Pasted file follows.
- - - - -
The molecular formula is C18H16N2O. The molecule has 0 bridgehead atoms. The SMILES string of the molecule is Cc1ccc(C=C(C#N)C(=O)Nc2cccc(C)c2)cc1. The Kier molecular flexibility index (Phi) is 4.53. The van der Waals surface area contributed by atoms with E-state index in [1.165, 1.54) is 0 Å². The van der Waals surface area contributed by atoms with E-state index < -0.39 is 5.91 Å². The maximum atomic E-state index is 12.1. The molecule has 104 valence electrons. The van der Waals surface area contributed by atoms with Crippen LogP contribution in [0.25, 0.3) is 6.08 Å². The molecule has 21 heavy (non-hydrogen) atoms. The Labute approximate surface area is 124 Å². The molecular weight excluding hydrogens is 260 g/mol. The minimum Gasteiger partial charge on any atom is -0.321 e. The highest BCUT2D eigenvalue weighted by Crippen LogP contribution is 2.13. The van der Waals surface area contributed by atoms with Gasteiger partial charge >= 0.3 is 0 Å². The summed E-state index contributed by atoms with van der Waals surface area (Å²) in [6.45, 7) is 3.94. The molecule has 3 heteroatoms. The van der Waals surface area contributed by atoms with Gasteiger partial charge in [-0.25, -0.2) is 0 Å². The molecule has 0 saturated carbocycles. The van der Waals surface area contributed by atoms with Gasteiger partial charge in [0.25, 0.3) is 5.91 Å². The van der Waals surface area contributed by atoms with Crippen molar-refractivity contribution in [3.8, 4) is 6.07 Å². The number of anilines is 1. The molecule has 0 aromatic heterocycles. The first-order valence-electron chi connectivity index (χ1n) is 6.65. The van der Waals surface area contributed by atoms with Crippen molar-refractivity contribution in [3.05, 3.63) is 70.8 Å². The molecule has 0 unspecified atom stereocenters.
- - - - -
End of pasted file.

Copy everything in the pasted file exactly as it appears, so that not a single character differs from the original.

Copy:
The molecular formula is C18H16N2O. The molecule has 0 bridgehead atoms. The SMILES string of the molecule is Cc1ccc(C=C(C#N)C(=O)Nc2cccc(C)c2)cc1. The Kier molecular flexibility index (Phi) is 4.53. The van der Waals surface area contributed by atoms with E-state index in [1.165, 1.54) is 0 Å². The van der Waals surface area contributed by atoms with E-state index < -0.39 is 5.91 Å². The maximum atomic E-state index is 12.1. The molecule has 104 valence electrons. The van der Waals surface area contributed by atoms with Crippen LogP contribution in [0.25, 0.3) is 6.08 Å². The molecule has 21 heavy (non-hydrogen) atoms. The Labute approximate surface area is 124 Å². The molecular weight excluding hydrogens is 260 g/mol. The minimum Gasteiger partial charge on any atom is -0.321 e. The highest BCUT2D eigenvalue weighted by Crippen LogP contribution is 2.13. The van der Waals surface area contributed by atoms with Gasteiger partial charge >= 0.3 is 0 Å². The summed E-state index contributed by atoms with van der Waals surface area (Å²) in [6.45, 7) is 3.94. The molecule has 3 heteroatoms. The van der Waals surface area contributed by atoms with Gasteiger partial charge in [-0.25, -0.2) is 0 Å². The molecule has 0 saturated carbocycles. The van der Waals surface area contributed by atoms with Gasteiger partial charge in [0.25, 0.3) is 5.91 Å². The van der Waals surface area contributed by atoms with Crippen molar-refractivity contribution in [3.8, 4) is 6.07 Å². The number of anilines is 1. The molecule has 0 aromatic heterocycles. The first-order valence-electron chi connectivity index (χ1n) is 6.65. The van der Waals surface area contributed by atoms with Crippen molar-refractivity contribution in [3.05, 3.63) is 70.8 Å². The molecule has 0 unspecified atom stereocenters.